Monday Interview: Sampras hoping for a happier new year

1996 brought personal turmoil off the court and only mixed success on it. Steve Flink talked to the world No 1 as he prepares for the first Grand Slam of 1997
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The Independent Online
Pete Sampras walks off the court at Madison Square Garden, New York. He has just completed a bizarre 20-minute exhibition against John McEnroe at the Nike Cup, with both players calling their own lines, playing all lets, and even experimenting with wooden rackets. Sampras moves quietly through the crowd, signs autographs for a cluster of swarming teenagers, then finds a vacant room down the corridor where we sit down to discuss the year gone by and the campaign ahead.

This week the 25-year-old American is playing in an exhibition tournament in Melbourne as preparation for the Australian Open, which begins there a week today. Can Sampras take the year's first Grand Slam for the second time and start his 1997 campaign with conviction? "I sometimes have a problem with putting too much pressure on myself at the majors," he says. "But it would be great to go down there and try to win it, and start the year with momentum."

On this bone-chilling evening, the game's greatest player is pensive and proud as he reflects on his 1996 success. For the fourth consecutive year he has finished as the top-ranked man in the world. He won 65 of his 76 matches and eight tournament titles, including a stirring US Open triumph which was his eighth Grand Slam singles crown (his seventh in the last four years). But his coach and closest friend, Tim Gullikson, died of brain cancer in early May, and he broke up with his long-time girlfriend, Delaina Mulcahy, in late October. It has been a complicated period in his life.

"Off the court it was very difficult for me with Tim passing away," he says. "But from a tennis standpoint, it was a very good year. In a lot of ways, this might have been my most satisfying year when I think about the adversity I faced and the emotions I went through. Getting through all that really meant a lot to me."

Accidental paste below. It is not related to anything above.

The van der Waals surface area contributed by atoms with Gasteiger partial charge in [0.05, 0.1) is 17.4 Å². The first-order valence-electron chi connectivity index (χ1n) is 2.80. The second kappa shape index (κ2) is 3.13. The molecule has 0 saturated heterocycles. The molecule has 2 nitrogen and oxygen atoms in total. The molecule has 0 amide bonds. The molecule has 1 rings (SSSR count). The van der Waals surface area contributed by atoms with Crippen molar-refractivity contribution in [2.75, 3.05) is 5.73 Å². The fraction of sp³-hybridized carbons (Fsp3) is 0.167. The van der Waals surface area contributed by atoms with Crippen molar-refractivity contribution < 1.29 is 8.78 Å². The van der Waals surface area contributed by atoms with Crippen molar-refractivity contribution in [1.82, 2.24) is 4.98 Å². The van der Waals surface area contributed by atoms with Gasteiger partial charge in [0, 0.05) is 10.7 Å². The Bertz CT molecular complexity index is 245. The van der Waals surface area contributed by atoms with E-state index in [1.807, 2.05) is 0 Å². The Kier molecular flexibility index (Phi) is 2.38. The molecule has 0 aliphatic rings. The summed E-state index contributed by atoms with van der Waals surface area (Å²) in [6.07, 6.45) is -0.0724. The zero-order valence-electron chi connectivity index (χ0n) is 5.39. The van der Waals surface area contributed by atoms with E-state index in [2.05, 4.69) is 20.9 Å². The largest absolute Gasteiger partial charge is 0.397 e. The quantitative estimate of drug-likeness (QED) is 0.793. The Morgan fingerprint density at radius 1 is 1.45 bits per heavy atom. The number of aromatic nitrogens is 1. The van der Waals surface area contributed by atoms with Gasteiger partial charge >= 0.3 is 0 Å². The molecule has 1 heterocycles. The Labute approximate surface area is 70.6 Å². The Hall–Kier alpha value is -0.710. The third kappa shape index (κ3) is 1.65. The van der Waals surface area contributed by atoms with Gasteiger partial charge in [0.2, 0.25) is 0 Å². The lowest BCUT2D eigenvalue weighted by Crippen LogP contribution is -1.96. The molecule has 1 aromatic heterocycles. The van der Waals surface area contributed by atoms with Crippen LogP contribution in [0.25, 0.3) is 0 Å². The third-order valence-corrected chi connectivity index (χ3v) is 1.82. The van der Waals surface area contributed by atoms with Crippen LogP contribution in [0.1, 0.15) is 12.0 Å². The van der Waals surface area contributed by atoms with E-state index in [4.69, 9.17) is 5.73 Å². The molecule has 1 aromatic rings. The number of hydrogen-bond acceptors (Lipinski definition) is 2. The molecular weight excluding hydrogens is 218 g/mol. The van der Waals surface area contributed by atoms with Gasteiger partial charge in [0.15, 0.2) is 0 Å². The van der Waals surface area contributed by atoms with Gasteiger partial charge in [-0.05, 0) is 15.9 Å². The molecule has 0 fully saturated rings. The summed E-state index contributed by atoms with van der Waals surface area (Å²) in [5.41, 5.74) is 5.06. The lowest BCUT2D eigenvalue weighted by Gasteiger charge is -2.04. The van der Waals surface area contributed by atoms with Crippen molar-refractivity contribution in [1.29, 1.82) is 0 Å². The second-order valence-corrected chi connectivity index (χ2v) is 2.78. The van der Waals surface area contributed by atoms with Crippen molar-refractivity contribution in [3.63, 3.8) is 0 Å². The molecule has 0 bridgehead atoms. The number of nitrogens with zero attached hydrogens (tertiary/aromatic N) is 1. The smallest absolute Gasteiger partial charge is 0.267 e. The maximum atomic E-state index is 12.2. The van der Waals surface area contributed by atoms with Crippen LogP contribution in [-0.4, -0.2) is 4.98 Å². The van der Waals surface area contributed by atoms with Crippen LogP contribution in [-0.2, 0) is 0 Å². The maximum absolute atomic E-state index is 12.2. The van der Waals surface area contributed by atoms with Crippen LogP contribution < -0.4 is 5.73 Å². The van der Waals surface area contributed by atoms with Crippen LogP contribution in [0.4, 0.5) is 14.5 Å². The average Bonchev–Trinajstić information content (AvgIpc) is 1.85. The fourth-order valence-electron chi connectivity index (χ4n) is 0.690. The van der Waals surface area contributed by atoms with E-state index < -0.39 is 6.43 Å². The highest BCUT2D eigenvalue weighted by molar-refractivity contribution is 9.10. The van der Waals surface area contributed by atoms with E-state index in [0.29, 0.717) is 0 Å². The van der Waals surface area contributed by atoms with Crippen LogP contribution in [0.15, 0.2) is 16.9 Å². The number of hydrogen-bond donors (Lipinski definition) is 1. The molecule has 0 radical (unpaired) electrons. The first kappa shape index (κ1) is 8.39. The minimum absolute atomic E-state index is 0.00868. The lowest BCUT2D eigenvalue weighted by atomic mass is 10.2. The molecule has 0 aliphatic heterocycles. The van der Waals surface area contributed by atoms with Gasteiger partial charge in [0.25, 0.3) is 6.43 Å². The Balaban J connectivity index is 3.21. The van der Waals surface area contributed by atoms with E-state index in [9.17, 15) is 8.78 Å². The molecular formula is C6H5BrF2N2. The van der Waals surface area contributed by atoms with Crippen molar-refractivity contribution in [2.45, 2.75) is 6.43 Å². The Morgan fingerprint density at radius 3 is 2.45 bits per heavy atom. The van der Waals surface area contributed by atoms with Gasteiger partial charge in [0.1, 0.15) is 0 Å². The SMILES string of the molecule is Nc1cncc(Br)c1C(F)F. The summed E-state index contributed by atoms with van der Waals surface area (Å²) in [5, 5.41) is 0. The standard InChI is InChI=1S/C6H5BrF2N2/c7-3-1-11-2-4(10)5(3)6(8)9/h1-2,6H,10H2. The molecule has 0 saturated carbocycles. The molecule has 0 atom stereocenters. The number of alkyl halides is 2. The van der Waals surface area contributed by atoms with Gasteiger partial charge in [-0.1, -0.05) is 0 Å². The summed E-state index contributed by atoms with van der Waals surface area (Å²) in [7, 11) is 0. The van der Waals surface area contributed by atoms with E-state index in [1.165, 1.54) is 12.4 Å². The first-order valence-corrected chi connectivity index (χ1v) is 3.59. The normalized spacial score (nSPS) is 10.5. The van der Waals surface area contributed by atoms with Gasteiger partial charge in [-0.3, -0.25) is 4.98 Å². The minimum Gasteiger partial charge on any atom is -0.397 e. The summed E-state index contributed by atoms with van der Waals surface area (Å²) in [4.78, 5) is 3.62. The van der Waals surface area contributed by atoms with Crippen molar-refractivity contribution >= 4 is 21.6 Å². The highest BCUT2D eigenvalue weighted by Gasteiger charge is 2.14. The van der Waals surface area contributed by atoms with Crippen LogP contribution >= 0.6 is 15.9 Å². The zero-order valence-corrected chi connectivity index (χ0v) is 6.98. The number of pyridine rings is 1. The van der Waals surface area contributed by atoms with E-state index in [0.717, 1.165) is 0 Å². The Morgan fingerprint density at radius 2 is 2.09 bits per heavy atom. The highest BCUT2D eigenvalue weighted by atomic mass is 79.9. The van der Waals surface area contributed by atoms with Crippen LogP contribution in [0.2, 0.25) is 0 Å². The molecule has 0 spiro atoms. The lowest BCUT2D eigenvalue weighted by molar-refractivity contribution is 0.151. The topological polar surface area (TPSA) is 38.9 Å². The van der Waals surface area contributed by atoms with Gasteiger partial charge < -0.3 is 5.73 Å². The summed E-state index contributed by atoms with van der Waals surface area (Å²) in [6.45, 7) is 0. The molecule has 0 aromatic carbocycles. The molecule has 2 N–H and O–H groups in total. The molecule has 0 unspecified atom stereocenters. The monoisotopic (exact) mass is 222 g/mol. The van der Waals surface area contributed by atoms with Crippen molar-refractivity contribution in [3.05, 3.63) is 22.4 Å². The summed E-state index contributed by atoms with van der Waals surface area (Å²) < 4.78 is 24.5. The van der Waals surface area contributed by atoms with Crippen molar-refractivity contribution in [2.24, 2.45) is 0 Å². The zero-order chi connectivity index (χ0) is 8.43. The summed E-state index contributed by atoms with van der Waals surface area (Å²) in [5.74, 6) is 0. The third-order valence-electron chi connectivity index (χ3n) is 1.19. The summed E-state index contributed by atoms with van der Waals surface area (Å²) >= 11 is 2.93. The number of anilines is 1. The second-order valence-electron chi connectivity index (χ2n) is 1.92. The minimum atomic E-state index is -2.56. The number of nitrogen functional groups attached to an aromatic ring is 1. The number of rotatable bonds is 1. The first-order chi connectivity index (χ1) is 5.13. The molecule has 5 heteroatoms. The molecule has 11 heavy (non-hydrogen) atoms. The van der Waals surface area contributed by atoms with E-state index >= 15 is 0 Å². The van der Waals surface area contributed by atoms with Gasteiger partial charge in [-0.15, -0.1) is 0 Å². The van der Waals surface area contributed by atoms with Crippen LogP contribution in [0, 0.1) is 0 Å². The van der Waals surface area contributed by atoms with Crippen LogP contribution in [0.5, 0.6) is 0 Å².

Gullikson had only been gone for three weeks when Sampras began a spirited run at the French Open, the only Grand Slam tournament to have eluded him. After three five-set victories, including wins over two double former champions, Sergi Bruguera and Jim Courier, Sampras reached the semi-finals for the first time, but lost decisively in straight sets to the eventual champion, Yevgeny Kafelnikov. "I was running on pure emotion in Paris. I felt very down after I lost but I came to Wimbledon in a good frame of mind," he says.

In 1995, Sampras had established himself an the first American man ever to sweep three singles titles in a row at Wimbledon. But the quest to keep his crown on Centre Court did not succeed last year. "Losing there was a big disappointment to me. I wanted to continue my streak and maybe win four or five in a row but Richard Krajicek was hot and he really outplayed me in the quarter-finals. I have no excuses. Nothing is bigger than Wimbledon."

Leaving that loss behind him, Sampras set his sights entirely on the US Open, his last chance to secure a Grand Slam title in 1996. In the quarter-finals, he found himself a point away from defeat against Alex Corretja of Spain.

For four hours and nine minutes through the late afternoon and on into the evening, Sampras and Corretja battled it out, but Sampras was waging a debilitating internal struggle with stomach cramps and was thoroughly exhausted in the later stages of a gripping match. Eventually, the American reached the verge of collapse, throwing up on the court during a fifth set tie-break. But, in a thrilling climax, he saved a match point and went on to win an extraordinary contest 7-6, 5-7, 5-7, 6-4, 7-6.

As soon as the game finished, tournament doctors treated the dehydrated Sampras with intravenous fluids and he made a remarkable recovery, defeating Goran Ivanisevic in a four-set semi-final two days later. Then, in a final of first-rate shotmaking, Sampras beat Michael Chang 6-1, 6-4, 7-6 to retain both the title and the world No 1 ranking which his fellow American would have taken if had he won.

But the Corretja contest was what everyone would remember.